Hair Loss
Hair Loss
Hair loss is a hair disease that results in hair weakening, lifelessness and loss due to environmental or genetic factors....
What is Hair Loss?
Hair loss is a hair disease that results in hair weakening, lifelessness and loss due to environmental or genetic factors. Generally, in hair loss, the hairline on the forehead recedes a little, and the hair on the forehead and crown becomes thinner and shed. The hair in the nape area is relatively preserved. Losing up to 100 hairs a day is considered normal. In cases where there is more hair loss, hair loss should be considered as a disease and the cause should be investigated.
What Causes Hair Loss?
Male and female pattern hair loss (Androgenetic Alopecia)
Male and female pattern hair loss is a hormone-sensitive, androgen-dependent disease. The frequency increases with age in men and women. It can be seen in almost 80% of men aged 70 and over. Women are relatively less effective.
Increased dihydrotestosterone (DHT) hormone is responsible for male pattern hair loss. DHT causes lifelessness and miniaturization in hair follicles. In these patients, hair follicles are genetically sensitive to androgens and cause hormonal hair loss.
It is easy to diagnose male pattern hair loss with clinical findings. The hairline on the front and sides of the forehead, which we call the frontoparietel area, is the first affected area. The line goes backwards, the hair becomes lifeless and falls out. Hair loss may progress towards the top of the skull. However, the nape area is often spared. Because the hair follicles on the nape of the neck are not sensitive to hormonal loss. The hair in the crown and forehead area has become lifeless and fallen out symmetrically. However, antiandrogenic drugs can be used in the treatment of androgenetic alopecia. Methods such as topical minoxidil 2% and 5% forms, oral finteride, and hair transplantation are used in the treatment of androgenetic alopecia.
Normally, 90-95% of the hair follicles are in the anagen phase (production-proliferation) while 5-10% are in the telogen (shedding) phase. While hair loss of up to 100 strands per day is considered normal, hair loss called TE occurs when more hair follicles enter the telogen shedding phase at the same time.

It is the most common cause of physiological hair loss, which you see in some systemic diseases or in the absence of any normal disease.

TE causes:

-After pregnancy

-Chronic TE (may occur without any cause or disease)


-After surgical interventions

-After a severe stress

-Endocrine diseases (Hypothyroidism, hyperparathyroidism,..)

-Some medications (Retinoids, anticoagulants, thyroid medications,…)

-Iron deficiency anemia

Clinical findings: Thinning hair on the entire scalp, increased hair loss with the hair pull test, more than 100 hair loss per day. As a result, in TE, all hair is expected to grow back completely, and no permanent baldness is observed.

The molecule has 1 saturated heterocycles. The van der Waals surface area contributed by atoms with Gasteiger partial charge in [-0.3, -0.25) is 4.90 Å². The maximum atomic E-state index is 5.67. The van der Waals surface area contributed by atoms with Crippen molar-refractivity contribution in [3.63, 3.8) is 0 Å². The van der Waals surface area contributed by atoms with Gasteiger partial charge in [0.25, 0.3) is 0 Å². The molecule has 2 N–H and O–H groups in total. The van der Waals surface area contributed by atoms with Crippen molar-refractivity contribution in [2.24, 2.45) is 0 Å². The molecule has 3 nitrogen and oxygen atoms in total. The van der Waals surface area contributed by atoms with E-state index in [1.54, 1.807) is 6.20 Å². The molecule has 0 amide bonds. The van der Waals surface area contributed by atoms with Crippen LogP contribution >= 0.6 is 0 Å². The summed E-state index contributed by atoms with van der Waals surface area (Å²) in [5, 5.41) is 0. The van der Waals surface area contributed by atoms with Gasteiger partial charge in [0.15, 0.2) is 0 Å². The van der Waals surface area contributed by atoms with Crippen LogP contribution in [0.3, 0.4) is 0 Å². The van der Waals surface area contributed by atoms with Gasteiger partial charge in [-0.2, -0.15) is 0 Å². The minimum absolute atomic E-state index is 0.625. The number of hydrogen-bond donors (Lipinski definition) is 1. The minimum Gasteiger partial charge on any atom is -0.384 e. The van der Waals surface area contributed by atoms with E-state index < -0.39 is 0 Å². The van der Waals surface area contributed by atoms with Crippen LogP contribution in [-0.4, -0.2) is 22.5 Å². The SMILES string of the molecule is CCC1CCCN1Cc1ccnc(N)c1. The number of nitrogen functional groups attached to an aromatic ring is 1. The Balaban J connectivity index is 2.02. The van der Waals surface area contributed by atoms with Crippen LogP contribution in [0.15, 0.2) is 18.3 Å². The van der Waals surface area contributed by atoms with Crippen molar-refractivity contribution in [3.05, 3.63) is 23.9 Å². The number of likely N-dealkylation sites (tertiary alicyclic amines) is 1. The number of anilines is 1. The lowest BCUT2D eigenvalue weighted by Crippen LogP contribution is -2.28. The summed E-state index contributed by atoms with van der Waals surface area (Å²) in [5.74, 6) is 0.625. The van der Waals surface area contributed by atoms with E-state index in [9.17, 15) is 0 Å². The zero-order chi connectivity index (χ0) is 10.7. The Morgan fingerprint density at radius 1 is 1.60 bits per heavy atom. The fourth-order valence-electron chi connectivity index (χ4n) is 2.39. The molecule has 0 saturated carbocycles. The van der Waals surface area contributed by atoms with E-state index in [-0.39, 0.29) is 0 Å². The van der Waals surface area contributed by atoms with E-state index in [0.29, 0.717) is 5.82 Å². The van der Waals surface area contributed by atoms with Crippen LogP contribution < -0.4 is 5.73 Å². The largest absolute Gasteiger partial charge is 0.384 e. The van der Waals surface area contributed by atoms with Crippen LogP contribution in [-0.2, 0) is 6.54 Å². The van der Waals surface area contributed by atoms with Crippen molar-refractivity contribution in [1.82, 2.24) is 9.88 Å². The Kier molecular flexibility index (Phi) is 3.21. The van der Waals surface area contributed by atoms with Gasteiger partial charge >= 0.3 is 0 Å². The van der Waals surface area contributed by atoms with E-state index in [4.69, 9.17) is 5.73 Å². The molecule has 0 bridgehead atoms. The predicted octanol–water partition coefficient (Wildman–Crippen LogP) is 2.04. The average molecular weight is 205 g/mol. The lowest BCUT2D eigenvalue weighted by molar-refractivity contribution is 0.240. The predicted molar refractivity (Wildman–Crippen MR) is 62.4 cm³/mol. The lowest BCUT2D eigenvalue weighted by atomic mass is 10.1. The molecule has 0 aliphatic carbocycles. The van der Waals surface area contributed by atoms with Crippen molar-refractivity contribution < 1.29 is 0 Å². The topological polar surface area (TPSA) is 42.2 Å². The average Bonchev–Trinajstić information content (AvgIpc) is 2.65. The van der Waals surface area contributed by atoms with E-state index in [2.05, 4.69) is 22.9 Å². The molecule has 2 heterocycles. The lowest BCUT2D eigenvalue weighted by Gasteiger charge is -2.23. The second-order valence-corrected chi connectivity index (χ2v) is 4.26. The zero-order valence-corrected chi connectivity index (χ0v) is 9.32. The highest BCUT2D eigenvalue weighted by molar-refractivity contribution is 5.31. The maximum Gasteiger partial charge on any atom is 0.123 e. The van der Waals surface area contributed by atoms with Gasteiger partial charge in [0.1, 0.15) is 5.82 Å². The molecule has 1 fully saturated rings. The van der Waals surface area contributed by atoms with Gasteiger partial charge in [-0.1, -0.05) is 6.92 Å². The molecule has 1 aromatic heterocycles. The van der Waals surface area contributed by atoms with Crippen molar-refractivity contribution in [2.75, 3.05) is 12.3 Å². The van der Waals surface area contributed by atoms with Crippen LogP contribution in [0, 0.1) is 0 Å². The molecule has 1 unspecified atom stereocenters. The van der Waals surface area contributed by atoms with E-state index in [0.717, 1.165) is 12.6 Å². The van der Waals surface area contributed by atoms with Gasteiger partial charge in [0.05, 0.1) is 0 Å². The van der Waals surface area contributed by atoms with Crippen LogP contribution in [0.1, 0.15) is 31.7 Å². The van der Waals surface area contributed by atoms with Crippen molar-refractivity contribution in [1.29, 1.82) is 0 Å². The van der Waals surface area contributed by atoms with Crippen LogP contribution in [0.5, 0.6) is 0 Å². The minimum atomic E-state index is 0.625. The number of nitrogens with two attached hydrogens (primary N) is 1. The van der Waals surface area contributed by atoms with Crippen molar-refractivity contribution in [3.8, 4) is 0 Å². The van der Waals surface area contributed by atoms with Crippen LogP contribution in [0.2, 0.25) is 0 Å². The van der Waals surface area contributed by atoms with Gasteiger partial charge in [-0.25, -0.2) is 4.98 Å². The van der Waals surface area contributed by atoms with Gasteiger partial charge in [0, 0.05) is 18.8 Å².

Treatment: First of all, it should be evaluated whether there is a triggering event and the necessary tests should be performed. If there is an identifiable cause such as chronic infection, endocrine disorder or anemia, treatment should be arranged accordingly. If there is no underlying cause and it is considered completely physiological, there is no need for treatment. Supportive treatment can be arranged (vitamin supplements, etc.) The hair will enter the growth phase again and recover.

In alopecia areata; Round, oval, coin-shaped hair loss is observed. Apart from hair, it can also affect other body hair (eyebrows, eyelashes, beard, etc.). It occurs with a frequency of 0.1 -0.2%. Alopecia areata is thought to be an autoimmune disease and may be associated with autoimmune diseases such as hypothyroidism, hyperthyroidism, and diabetes. Patients with alopecia areata should also be evaluated for other autoimmune diseases and necessary tests should be requested. Alopecia areata can occur at any age, but it is most common between 10-20 and 30-years-old. It is seen in people in their 40s. Apart from the money-shaped shedding, there are no symptoms such as itching or redness on the skin, it is asymptomatic. After the first shedding, the course of the disease cannot be fully known. While shedding in a single area may resolve spontaneously within a few months, new shedding may also occur. Sometimes it may cause all hair loss (alopecia totalis), sometimes all body hair loss (alopecia universalis). The scalp is usually the first affected area. Sometimes eyebrows, eyelashes and beard may be the first area affected. Alopecia areata may also be accompanied by nail involvement in 10-15% of cases. It can cause various deformities in the nail. In these patients, nails should also be evaluated.

Treatment of alopecia areata:
There is a high probability of spontaneous recovery. Treatment is planned mostly to stop the activity of the disease. The main and effective treatment used in the treatment of alopecia areata is corticosteroids. In cases affecting less than 50% of the hair, intralesional/topical (applied only to the area of ​​hair loss) corticosteroid treatments are prioritized. Systemic (oral) corticosteroid treatments are used in widespread alopecia areata, totalis and universalis.

Other treatments: Minoxidil, local immunotherapies, PUVA, cyclosporin-A, tacrolimus treatments.
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